It was in fairy-stories that I first divined the potency of words, and the wonder of things, such as stone, and wood, and iron; tree and grass, house and fire, bread and wine. (p. 69)
I have always been intrigued by G.K. Chesterton's passion for fairy tales as important precursors to a child's understanding of divine truths. C.S. Lewis echoed similar sentiments when he said, "Someday you will be old enough to read fairy tales again," implying that there is a hidden depth to these stories. Tolkien's lectures "On Fairy Stories" add to the conversation of the importance of these tales and why they continue to endure.
First, he defines a fairy story. It has much less to do with tiny, ethereal creatures than it does with the creation of a secondary world beyond the five senses. He coined a word for this place: the land of "faërie." Anyone can say "the green sun, but to make a secondary world inside which the green sun will be credible demands a special skill, a kind of elvish craft. (p. 140)
Just as humans are hard-wired for human language, so they are hard-wired to make stories out of that language, and to make a world out of their stories. Unfortunately fairy tales have been relegated to the nursery as shabby or old-fashioned furniture is relegated to the play room. (p. 43) But, writes Tolkien, fairy stories have more meaning for adults. Fairy stories offer in a peculiar degree or mode these things: Fantasy, Recovery, Consolation, all things which children, have, as a rule, less need of than older people. If fairy story is worth reading at all it is worthy to be written for and read by adults. They will, of course, put more in and get more out than children can. (p. 58)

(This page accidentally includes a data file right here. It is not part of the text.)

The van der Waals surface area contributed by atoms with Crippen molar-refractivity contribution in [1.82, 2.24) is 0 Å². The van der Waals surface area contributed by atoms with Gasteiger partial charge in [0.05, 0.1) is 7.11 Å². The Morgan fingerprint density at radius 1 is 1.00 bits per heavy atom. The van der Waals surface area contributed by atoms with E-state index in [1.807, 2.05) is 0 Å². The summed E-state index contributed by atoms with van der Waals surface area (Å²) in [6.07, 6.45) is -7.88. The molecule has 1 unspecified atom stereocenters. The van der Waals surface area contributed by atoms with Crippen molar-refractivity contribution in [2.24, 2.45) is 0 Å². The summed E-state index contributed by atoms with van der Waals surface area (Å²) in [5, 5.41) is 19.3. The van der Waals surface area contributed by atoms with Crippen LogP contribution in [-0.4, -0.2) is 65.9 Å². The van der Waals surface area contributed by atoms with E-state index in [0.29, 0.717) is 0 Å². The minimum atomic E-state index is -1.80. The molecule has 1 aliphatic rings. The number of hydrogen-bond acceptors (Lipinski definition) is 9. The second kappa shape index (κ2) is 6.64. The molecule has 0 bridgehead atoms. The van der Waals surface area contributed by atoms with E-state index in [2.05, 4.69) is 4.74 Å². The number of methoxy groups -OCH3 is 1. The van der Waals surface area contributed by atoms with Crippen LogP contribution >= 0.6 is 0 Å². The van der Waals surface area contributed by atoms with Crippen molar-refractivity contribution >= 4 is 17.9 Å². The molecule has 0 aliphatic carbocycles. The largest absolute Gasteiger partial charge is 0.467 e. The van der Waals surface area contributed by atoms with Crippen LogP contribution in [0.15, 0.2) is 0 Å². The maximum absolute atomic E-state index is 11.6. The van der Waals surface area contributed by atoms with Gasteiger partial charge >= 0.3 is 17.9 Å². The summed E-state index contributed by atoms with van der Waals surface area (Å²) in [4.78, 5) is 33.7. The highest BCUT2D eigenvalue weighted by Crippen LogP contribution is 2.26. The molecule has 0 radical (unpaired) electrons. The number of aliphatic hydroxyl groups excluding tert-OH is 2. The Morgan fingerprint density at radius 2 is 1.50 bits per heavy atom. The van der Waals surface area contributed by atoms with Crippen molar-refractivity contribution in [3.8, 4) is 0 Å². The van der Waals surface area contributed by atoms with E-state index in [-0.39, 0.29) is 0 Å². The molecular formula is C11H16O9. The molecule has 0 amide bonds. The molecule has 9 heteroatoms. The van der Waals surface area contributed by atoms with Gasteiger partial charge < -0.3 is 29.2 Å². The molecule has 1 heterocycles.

Essentially, Lewis, Tolkien and Chesterton viewed fairy stories not as "untrue," but as stories within which the greatest truths are hidden. (See this quote on fairy stories as vehicles of grace.) That is why Chesterton calls the gospel "The Truest Fairy Tale" and why Tolkien writes, The Gospels contain a fairy-story, or a story of a larger kind which embraces all the essence of fairy stories. They contain many marvels - peculiarly artistic, beautiful and moving; 'mythical' in their perfect self-contained significance; and among the marvels is the greatest and most complete conceivable eucatastrophe [Christ's resurrection]. (p. 78)
This book is not light reading. Because Tolkien invents various words to describe his ideas, you are literally working your way through new language. But it's a worthy endeavor. The intro by editors Flieger and Anderson was very helpful.
One of my favorite quotes on fairy tales by Victorian author Juliana H. Ewing is here. I wrote two posts about them here and here.